You created his ghost from the lips, the laugh, the parts of him filled with the love he left behind. You wanted company. You wanted him. But he no longer exists. Even to himself.
It is his ghost who still holds a key to your heart. An uninvited guest, he melted into the furniture; he’s embedded in the walls. He’s everywhere because he is a part of you. He helped make you who you are.
If you could rip him out, what would remain? The twisted shapes and shadows where his flesh once pressed against yours. If only he could make you whole.
This was always about him.
When will you love yourself as much as you begged him to love you?
You dressed your broken pieces in glitter glue. You waited patiently. He, the hunter. You, the gatherer. He disappeared into the wilderness. You believed he’d find nourishment to bring home. Instead, he found another tribe to call his own.
You stayed behind to gather up the bits.
He left you open, bare, exposed. He left you behind. A hole punched with shadows, weighed down with opaque verisimilitude. You play the role of Jacob Marley with such great aplomb, wrapped in translucent chains of penance for having loved.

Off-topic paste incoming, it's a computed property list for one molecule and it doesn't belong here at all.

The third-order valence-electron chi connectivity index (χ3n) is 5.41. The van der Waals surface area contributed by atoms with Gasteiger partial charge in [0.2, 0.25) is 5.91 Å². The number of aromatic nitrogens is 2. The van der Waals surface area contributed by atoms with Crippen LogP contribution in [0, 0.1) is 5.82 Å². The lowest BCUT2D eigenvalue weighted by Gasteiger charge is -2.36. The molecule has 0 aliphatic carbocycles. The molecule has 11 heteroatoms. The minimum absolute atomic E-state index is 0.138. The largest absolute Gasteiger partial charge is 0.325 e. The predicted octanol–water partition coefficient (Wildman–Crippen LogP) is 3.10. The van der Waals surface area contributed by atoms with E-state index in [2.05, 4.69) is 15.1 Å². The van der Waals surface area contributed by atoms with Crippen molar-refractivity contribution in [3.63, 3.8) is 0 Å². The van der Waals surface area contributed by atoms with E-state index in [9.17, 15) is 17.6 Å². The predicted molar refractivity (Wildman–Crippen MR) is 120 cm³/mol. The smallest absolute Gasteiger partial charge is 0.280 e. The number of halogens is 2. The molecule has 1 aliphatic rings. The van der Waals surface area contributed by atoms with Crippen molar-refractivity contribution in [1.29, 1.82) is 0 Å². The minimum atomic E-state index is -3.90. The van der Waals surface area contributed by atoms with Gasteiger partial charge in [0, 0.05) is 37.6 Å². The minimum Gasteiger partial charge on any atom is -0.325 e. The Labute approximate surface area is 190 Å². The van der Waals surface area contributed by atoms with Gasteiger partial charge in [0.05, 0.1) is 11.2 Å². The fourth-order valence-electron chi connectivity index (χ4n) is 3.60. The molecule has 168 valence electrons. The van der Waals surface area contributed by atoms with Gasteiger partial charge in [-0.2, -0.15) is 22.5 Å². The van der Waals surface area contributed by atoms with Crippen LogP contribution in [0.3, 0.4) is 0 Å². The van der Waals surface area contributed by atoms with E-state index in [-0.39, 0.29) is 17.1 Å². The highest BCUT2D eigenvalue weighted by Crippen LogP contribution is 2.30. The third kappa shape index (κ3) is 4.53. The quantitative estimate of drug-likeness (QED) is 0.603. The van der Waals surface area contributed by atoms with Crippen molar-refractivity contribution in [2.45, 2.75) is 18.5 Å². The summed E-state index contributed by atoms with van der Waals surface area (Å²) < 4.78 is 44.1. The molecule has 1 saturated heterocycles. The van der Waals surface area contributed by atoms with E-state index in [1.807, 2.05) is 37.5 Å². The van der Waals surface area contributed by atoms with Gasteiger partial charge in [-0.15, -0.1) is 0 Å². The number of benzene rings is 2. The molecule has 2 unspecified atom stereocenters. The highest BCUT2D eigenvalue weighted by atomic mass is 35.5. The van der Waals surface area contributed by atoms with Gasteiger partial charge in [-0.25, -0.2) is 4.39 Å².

He never owned many things. Except for your heart.
He was your champion. You were his muse. He smelled like honeysuckle. He took you by the hand, wrapped you snug inside a foxglove’s curl and made you beautiful.
Did you forget the parts of him that made you feel ugly? The parts that hurt you more than you could bear? The ways in which he stole yourself away from you?
Did you forget you were already beautiful? Remind yourself every day.
He never said he was sorry for not loving you enough. The way you needed. The way you knew he could. He just kissed your cheek and turned away.
You shouldn’t have needed him to be who you thought he was.
Who he is. Doing the best he can with what he has. Are you?
When he closed his book of You, the clasp caught on your soft skin, tearing open long-healed scars with red canals beating endlessly below the surface.
His eyes shut, and you’re the one who disappeared.